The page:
6. High tech versions of age-old equipment. Although wooden boats were the norm for many years, most of today’s rowing boats – called shells – are strong, lightweight carbon fiber. The smallest boat on the water is the single scull, only 27’ -30’ long, a foot wide and approximately 30 pounds. The largest is the eight at 60’. Today’s oars – not paddles – are also incredibly lightweight. Sweep oars somewhat longer than sculling oars and have longer handles that are made of wood, instead of rubber grips on sculling oars.
  7. SPM not MPH. Rowers speak in terms of strokes per minute (SPM); literally the number of strokes the boat completes in a minute’s time. The stroke rate at the start is high – 38-45 – and then “settles” to a race cadence typically in the 30s. [And maybe for the really mature rowers, even a bit slower…] The boats spring to the finish, taking the rate up once again. The coxswain or stroke of the boat may call a Power 10 – a demand for the crew’s best, strongest 10 strokes. Although the number of strokes a boat is capable of rowing per minute is indicative of speed and talent; but the boat getting the most distance out of every stroke may win the race.
  8. Timing is everything. Rowing competitions are typically conducted on six lanes on the water. They follow a double-elimination format in a system designed to identify the fastest six crews for the final race in each category. Heats are first, followed by repechage (French for second-chance) races. There are no style points for rowing – the boat whose bow crosses the finish line first is the winner.
  9. Teamwork is number one. Rowing isn’t a great choice for athletes looking for MVP status. it is, however, teamwork’s best teacher. The athlete trying to stand out in the eight will only make the boat slower. It is the crew made up of individuals willing to sacrifice their goals for the goals of the team; the athletes determined to match their desire, their talent and their oar blade with the rower in front of them, that most likely will be on the medals stand.
  10. A vast majority of competitive races are “sprints”, but they are plenty long enough to demand endurance and an ability to tolerate the pain that muscles experience when you just don’t think you have anything left to give. Watch how quickly that graceful motion of the boat before the finish line turns into pain and gasping for air afterwards.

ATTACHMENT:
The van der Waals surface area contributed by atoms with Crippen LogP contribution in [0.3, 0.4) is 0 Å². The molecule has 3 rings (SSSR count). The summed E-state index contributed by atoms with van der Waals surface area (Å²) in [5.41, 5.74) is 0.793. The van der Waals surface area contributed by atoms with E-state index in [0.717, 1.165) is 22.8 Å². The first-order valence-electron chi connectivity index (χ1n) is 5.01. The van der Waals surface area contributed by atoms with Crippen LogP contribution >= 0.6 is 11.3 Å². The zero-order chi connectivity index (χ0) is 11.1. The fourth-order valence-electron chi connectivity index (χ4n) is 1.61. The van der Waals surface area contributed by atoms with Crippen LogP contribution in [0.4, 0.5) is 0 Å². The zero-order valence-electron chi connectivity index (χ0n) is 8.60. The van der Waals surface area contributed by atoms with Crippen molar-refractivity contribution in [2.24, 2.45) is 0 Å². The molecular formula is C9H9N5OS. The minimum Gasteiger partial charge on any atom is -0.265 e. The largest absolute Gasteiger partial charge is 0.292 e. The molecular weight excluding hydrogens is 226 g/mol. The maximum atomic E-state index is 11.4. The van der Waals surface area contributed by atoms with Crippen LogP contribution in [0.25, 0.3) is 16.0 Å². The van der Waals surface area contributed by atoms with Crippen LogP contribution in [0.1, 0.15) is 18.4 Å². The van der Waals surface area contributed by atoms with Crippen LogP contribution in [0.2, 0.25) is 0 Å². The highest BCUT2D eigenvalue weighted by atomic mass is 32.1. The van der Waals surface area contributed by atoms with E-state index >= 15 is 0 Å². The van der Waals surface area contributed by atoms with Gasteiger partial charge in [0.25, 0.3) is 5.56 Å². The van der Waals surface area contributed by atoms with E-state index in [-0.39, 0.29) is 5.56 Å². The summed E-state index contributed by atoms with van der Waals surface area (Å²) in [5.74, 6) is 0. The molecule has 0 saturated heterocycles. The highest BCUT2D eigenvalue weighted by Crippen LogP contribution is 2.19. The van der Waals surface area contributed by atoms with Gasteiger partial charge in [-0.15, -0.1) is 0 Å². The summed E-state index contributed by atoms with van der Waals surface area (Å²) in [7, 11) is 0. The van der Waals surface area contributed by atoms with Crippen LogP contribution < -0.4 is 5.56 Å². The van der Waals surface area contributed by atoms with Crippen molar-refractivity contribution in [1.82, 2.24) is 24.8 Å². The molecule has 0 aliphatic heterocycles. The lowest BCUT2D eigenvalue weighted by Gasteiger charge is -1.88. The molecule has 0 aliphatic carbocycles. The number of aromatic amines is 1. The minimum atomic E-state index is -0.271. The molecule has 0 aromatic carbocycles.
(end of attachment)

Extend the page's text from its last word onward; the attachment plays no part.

Boats and Classifications

Rowing has two categories: sweeps and sculls. In sweep boats, each rower handles one long (12-1/2 foot) oar. Eights always have a coxswain [usually small], who is responsible for the steering and tactics of the race. The coxswain either sits in the stern of the boat or lies in the bow. Fours and pairs both have events with and without coxswains. There are five sweep events. The other types of racing shells are sculls. Each rower handles two oars (or sculls) approximately io feet in length. In international competition, no sculling boats have coxswains. In the United States, women’s quads(4) and 16-year junior men’s boats have coxswains.

Rowers are classified in five categories: Juniors, Intermediate, Senior, Elite and Master. Status achieved in sweeps is independent of status achieved in sculling, and vice versa.

Junior 18: A rower ceases to be in the Junior 18 category on December 31 of the year in which he/she reaches the age of 18.

Junior 16: A rower ceases to be in the Junior 16 category on December 31 of the year in which he/she reaches the age of 16.

Intermediate: A rower is an intermediate until he/she attains the status of Senior or Elite.

Senior: A rower who wins any National Championship or Royal Canadian Henley event is a Senior.

Elite: An Elite is one who has won two Senior or one Elite event in any National Championships or the Royal Canadian Henley, or who is selected to compete at the Olympics. Pan American Games, or any FISA Championships other than Junior.

Master: Must be at least 27 years old, with age defined as the age attained during the calendar year.